Bordeaux in the 18th century: trans-Atlantic trading and slavery
In the 18th century, Bordeaux underwent an urban transformation due to unprecedented economic growth. The prosperity of the town, which attracted a working population from the whole region, together with merchants and shipowners from various European countries, was above all the result of the dynamism of its maritime trade, which set it at the heart of international exchanges.
However, this commerce is tinged with the human tragedies generated by the slave trade, still common in a century that also saw the development of the Age of Enlightenment.
In that same period, a major migratory movement by Aquitanians took place to the Caribbean colonies, with Santo Domingo being the most popular destination. They prospered until the first slave revolts which concluded in 1848 in the final abolition of slavery in France.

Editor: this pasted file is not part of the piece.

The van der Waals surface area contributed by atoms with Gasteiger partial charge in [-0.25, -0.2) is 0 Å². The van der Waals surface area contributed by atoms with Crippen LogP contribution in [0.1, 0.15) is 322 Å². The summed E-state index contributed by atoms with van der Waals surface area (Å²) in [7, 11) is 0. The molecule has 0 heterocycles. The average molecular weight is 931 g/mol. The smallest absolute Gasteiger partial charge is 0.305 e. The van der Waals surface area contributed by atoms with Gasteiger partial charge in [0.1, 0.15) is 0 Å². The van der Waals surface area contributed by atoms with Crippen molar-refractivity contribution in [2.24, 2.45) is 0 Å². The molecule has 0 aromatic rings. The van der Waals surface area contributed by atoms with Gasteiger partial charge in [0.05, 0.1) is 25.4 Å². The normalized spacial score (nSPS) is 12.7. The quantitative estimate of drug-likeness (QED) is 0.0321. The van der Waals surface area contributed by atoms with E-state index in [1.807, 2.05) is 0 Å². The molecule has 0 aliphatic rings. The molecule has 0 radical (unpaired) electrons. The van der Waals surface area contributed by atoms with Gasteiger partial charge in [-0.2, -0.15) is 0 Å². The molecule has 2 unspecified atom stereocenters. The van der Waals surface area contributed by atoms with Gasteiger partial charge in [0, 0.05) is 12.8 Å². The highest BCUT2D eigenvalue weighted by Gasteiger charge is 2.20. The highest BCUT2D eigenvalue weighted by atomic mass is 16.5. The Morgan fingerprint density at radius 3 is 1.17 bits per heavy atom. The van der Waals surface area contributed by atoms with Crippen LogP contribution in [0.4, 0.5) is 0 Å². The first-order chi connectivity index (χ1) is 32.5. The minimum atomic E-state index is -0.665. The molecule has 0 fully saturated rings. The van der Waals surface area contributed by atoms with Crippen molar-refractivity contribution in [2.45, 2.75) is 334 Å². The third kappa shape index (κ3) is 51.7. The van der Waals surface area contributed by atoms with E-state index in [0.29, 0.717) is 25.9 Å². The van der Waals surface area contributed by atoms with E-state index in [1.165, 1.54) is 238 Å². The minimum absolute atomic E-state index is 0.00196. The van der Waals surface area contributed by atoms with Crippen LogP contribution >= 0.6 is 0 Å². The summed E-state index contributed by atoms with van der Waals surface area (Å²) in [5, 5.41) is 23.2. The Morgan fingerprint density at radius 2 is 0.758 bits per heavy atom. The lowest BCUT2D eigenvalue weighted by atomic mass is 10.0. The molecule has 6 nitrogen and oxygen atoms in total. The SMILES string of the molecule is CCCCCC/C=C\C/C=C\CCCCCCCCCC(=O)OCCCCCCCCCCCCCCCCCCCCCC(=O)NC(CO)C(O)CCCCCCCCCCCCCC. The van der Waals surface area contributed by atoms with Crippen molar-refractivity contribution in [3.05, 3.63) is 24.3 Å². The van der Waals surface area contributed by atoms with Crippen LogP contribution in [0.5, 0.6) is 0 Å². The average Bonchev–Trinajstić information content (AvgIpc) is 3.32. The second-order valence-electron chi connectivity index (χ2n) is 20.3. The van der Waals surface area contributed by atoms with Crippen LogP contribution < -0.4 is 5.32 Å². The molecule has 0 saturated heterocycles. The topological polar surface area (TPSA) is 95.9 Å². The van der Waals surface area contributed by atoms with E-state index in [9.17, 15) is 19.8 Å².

Following the opening of the Museum of Aquitaine's spaces dedicated to "Bordeaux in the 18th century, trans-Atlantic trading and slavery" in May 2009, this work, richly illustrated with original documents, contributes to disseminate the state of knowledge on this question, presenting above all the facts and their chronology. This aim requires a wider perspective: while Bordeaux and Aquitaine are at the centre of this story, we must also look to Africa and the Caribbean to see how it was actually lived.